What property buyers need to know about tax in Turkey
Turkey Property Guide
You've spotted your dream property. You've got your finance arranged. You're already dreaming of holidays in the sun and drinking a cocktail by your swimming pool…
Sorry, we have to interrupt that lovely dream with some bad news. There are a few other things you'll need to think about before you can relax with your cocktail, and one of them is tax.
If you buy a property in Turkey, you're going to pay tax at some point - even if it's just the 1.5% buyer's tax and stamp duty (a sliding scale of 0.15 to 0.75%) on the purchase price. You'll also need to pay the property tax.
Taxes to pay when you buy property
You're liable for the property tax for the year if you own a given property on January 1st. It's calculated on the notional value, not the declared value (usually the purchase price), and that value is calculated by the local council. The notional value is usually below market value. Taxes in most areas are set at between 0.1% and 0.3% of the notional value per year - more in metropolitan cities - so on a small flat you might pay as little as EUR 100 a year. Even a large villa could see taxes around €750 - what you'd pay on a tiny flat in London or Paris.
There are some exemptions from property tax for those living in small properties (under 200 square metres) if this is their only property. "Relatives of warriors and martyrs" might not cover many foreign buyers, but there are also exemptions for widows, disabled, and pensioners. Property tax can be paid annually or in two instalments - but not all municipalities have the same payment dates; check at your town hall. You can usually pay in cash at the council office, or online.
Unpaid tax stays with the property, not the owner, so you should make sure the previous owner isn't in arrears. Most lawyers will suggest you include a clause in the sales contract that protects you from liability for their debts.
|Taxes when you buy property in Turkey||Percentile from property price|
|Property registration tax (since 2018 it’s 3% split between buyer and seller)||1.5%|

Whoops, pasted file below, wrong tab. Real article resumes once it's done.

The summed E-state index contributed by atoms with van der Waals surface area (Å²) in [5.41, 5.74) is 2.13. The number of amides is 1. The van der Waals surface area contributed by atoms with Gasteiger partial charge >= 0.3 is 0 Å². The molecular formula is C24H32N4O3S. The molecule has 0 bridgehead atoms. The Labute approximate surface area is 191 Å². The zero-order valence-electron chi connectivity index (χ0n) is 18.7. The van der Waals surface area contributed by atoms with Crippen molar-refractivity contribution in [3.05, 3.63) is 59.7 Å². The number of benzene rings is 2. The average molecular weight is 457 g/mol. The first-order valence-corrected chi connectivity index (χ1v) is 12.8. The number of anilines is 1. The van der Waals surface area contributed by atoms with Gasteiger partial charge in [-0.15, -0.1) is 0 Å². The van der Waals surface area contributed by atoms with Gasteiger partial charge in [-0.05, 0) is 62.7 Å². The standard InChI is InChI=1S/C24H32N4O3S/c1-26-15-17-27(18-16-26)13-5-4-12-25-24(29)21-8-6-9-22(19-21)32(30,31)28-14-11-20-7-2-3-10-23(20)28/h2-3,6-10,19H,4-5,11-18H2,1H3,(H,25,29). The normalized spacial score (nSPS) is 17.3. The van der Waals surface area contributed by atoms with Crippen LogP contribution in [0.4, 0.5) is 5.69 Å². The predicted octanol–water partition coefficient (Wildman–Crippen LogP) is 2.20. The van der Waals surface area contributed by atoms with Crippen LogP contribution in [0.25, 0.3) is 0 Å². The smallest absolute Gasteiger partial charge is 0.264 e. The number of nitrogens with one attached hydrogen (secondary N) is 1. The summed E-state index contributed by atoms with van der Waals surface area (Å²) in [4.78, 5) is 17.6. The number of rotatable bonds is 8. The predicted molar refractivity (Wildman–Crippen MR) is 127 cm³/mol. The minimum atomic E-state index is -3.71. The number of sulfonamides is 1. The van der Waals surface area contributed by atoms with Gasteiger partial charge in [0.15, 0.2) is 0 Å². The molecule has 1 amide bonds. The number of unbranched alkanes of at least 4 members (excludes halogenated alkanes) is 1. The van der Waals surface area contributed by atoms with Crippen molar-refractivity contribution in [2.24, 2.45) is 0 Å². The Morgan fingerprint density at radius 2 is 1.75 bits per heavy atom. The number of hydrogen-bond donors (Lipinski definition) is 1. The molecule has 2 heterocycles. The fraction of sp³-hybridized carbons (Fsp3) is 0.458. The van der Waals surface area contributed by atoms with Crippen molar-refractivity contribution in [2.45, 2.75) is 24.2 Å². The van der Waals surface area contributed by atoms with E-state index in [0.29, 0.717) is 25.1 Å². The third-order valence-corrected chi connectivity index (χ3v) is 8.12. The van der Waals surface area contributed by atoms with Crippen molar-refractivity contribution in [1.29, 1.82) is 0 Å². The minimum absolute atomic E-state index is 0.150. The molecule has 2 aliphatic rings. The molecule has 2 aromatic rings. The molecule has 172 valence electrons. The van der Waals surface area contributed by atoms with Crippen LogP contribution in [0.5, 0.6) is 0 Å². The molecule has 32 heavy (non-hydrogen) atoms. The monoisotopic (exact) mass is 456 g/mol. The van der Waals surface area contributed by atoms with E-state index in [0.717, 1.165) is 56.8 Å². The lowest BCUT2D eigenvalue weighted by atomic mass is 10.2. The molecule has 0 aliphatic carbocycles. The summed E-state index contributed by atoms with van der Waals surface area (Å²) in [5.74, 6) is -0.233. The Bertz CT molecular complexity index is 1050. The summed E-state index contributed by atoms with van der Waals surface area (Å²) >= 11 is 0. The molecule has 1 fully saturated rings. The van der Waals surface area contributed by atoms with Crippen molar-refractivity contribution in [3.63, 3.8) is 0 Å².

|Annual property tax||0.1-0.3% (double in big cities)|
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Getting income from property
If you resell your property, or rent it out, you'll encounter other taxes. The Turkish authorities have tightened up the rules on rental over recent years, so you will need to set up a separate business and get a business licence (vergi levhasi). You'll then be taxed at the business rates for your rental income. In 2019 these are 15% up to 18,000 lira (about $3,000), then 20% up to 40,000 lira ($7,000), 27% up to 98,000 lira (nearly $17,000) and 35% on income above that level.
You can deduct some expenses, such as management fees, insurance, and repairs and maintenance, but not finance costs. You'll also need a Turkish accountant to do your returns - probably costing around €600 in the first year including applying for the licence. Financial reports have to be filed monthly - and you also need to report the names of guests using a government system. (It can all be time consuming and frustrating, which is why a high percentage of owners use a management company to handle their rentals for them.)
|Taxes when you sell your house||Percentile from the house price|
|Capital gains tax (within 5 years of ownership)||15-30%|
|Capital gains tax (after 5 years of ownership)||0|
|Selling tax (3% split with the buyer)||1.5%|
You'll also need to think about capital gains tax if you resell. CGT is payable on the difference between the sales price you get and the price you paid for the property, less any professional fees (such as estate agents' and lawyers' fees) and any improvements you made to the property during the time you owned it. It's payable on the same sliding scale as business taxes, from 15% up to 35% - but after five years' ownership, it drops to zero. If you're planning on holding your property for the long term, that's definitely good news.
Say no to false declarations on the price
Don't get involved in false declarations on your purchase price. Some builders or vendors will try to get you to declare a lower price. That helps them out, but means if you sell, you'll end up paying extra tax - in fact, you'll end up paying tax on their profit.
But that's not the worst that can happen. The Turkish state is now cracking down on abuses; for instance municipalities are comparing actual sales prices to fair value. There's a big penalty to be paid if you're caught - depending on the difference between the price declared on the deeds and the fair value. You could end up paying 25% of the difference in penalty tax; and that applies to both sellers and buyers.
To be or not to be a resident?
However, as well as knowing the basics, you'll need to know how they play out in terms of your personal situation. For instance, if you are non-resident - spending less than six months of the year in Turkey - you are only liable on Turkish-derived income, such as property rental income. But in this case, you'll also potentially be liable for tax in the country where you are tax resident. Fortunately, Turkey has an extensive list of double taxation agreements, so if (for instance) you're a resident of the UK, China, the USA, Germany, France, Iran or Qatar, you can set off the tax you paid in Turkey against your domestic tax bill. You won't be charged twice.
On the other hand, the moment you become resident, you're liable for Turkish tax on your worldwide income. So, you want to be quite sure you don't do so accidentally by overstaying your six months in any one year.
You may also find your 'home' tax office wants its share of capital gains tax. For instance, if you're resident in the UK, even if there's no CGT to pay in Turkey on a property you've owned for ten years, the British tax man will want a cut. Make sure you do your homework before you take the decision to sell!